ACLU Urges Caution on Juvenile Justice

March 10, 1999 12:00 am

Media Contact
125 Broad Street
18th Floor
New York, NY 10004
United States

Wednesday, March 10, 1999

WASHINGTON — As members of the House of Representatives held hearings today on reforming our nation’s juvenile justice system, the American Civil Liberties Union called on Congress not to let its zeal to appear tough on crime lead to slapdash “solutions” destined to fail.

“With juvenile crime declining for the fourth year in a row, now is not the time for radical changes that may eventually create more problems than they fix,” said Rachel King, Legislative Counsel for the ACLU.

Among the topics addressed at the hearings before a Judiciary Committee panel was expanding prosecutors’ power to move juveniles into the adult court system without judicial review, which is required under current law. The ACLU and other groups sharply criticize this proposed change, charging that prosecuting youths as adults increases the likelihood that they will commit another crime after their release.

As an example of the dangers of prosecutorial discretion, the ACLU pointed to the case of a Florida prosecutor who charged as an adult a mentally disabled 15-year-old who stole $2 for food. As a result the boy, Anthony Laster, was charged with strong-arm robbery, which is punishable by life in prison, and extortion, punishable by 30 years in prison.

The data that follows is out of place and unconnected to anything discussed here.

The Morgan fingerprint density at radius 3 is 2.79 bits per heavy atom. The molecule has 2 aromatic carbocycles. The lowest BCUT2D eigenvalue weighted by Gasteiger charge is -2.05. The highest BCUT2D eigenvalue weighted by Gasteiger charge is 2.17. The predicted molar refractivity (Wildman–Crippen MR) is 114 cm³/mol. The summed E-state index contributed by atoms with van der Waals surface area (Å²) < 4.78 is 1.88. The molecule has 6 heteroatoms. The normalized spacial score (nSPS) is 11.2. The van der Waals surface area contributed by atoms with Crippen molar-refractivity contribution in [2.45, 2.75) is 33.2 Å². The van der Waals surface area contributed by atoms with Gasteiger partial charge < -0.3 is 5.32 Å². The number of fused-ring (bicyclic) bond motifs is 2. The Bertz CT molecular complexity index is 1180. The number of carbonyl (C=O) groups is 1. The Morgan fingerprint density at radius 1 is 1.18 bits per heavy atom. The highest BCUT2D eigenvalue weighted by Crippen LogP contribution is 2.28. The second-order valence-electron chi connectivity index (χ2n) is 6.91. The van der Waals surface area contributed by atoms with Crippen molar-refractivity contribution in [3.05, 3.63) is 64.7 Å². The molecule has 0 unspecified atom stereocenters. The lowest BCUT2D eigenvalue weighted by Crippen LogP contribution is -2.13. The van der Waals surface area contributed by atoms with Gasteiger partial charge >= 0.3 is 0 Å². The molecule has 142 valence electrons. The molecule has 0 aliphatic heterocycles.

This year’s debate on juvenile justice began earlier in the session with the introduction of legislation (S 254) by Senators Orrin Hatch, R-UT, Jeff Sessions, R-AL, and Mike DeWine, R-OH.

An ACLU review of the Sessions legislation has uncovered some troubling provisions:

  • It would reverse a century long practice of attempting to rehabilitate youthful offenders. Particularly troubling is a provision that would open juvenile court records, making them accessible to schools and future employers, effectively preventing any efforts at reform.
  • It urges the states to prosecute children as young as 10-years-old as adults.
  • It would remove the requirement that states receiving federal funds address disproportionate rates of minority confinement in detention facilities.
  • It would lift important protections that keep juveniles from having contact with adult offenders. Current law requires complete “sight and sound separation.” The changes proposed would weaken that requirement by allowing juveniles to come into “incidental contact” with adults. The legislation would also provide funding to the states to allow them to build “co-located facilities” that would house children in adult jails.

Every month, you'll receive regular roundups of the most important civil rights and civil liberties developments. Remember: a well-informed citizenry is the best defense against tyranny.